The best of Nawal El Saadawi’s books are nonfiction: They reveal the devastating truth that her works of fiction are, in fact, nonfiction.
A vital textbook for the study of women in the Arab world, The Hidden Face of Eve has a more academic structure compared to A Daughter of Isis, Walking through Fire, and her numerous memoirs that are deeply personal. But all her writings perfectly demonstrate how the personal is political, and there is not a hint of the tedium that we might encounter in textbooks.
The delicate preface alone is worth mulling over and digesting; and the book, thorough in the history and status of women in Arab society from pre-Islam days until the present, often enlightening or enraging, should be read in its entirety. Whether one agrees or disagrees with any of her views, no one will close this book without having learned anything substantial. Reading this showed me what a shallow understanding I have of the matter despite years of delving in books from Islamic nations.
Nawal does not launch into an angry tirade against religion, however, but against those who use religion “as an instrument in the hands of economic and political forces,” those who use religion to deprive women of knowledge and suppress the search for truth by intimidation and obscurantism, and those who misinterpret religion and utilize it as an instrument of oppression and exploitation. She challenges that religion, if authentic in the principles it stands for, “aims at truth, equality, justice, love, and a healthy wholesome life for all people, whether men or women.”
She criticizes feminism that is merely an instrument of a specific class, or a feminism that is fanatical and superficial, stressing that fanaticism of any form should be opposed, whether it be religion, political, or social. Interestingly, she even remarks on the “modern” woman, “who thinks that progress is manifested by a tendency to show more and more of her thighs,” but remains mentally and emotionally suppressed under the surface.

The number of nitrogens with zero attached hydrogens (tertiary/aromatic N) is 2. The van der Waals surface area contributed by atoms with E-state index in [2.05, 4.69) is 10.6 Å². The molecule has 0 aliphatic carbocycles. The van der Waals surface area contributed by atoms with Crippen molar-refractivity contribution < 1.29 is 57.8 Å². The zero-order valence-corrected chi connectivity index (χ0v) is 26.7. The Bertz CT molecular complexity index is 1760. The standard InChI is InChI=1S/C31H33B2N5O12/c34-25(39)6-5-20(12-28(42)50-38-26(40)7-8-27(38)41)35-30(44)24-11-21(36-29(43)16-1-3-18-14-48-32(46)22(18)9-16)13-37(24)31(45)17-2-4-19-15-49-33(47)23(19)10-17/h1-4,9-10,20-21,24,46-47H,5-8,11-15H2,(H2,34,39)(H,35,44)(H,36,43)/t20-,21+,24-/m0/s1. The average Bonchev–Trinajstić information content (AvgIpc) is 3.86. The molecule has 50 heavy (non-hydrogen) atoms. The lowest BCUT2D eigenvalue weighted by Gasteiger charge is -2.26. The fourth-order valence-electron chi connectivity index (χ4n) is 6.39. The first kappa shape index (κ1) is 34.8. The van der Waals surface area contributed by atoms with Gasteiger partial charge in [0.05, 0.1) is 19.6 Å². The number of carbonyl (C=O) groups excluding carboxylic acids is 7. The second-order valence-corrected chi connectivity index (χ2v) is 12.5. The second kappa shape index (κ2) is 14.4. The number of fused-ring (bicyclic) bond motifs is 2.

She therefore makes a stand for the education of the female child, the strengthening of the mind, a free mind, and a heightened level of consciousness, pointing out that a girl who has lost her personality through the throttling of her mind will lose the capacity “to think independently and to use her own mind,” and “will do what others have told her and will become a toy in their hands and a victim of their decisions.” Thus, “the emancipation of Arab women can only result from the struggle of the Arab women themselves, once they become an effective political force.” As we all know, this does not merely apply to Arab women. There is also the acknowledgement that “progress for women, and an improvement of their status, can never be attained unless the whole of society moves forward.”
Can you see why I wished to greet Women’s History Month by reading someone like Nawal El Saadawi? But because there is no one like Nawal El Saadawi, I read her.
“…with liberation they stand to lose nothing else but their chains…”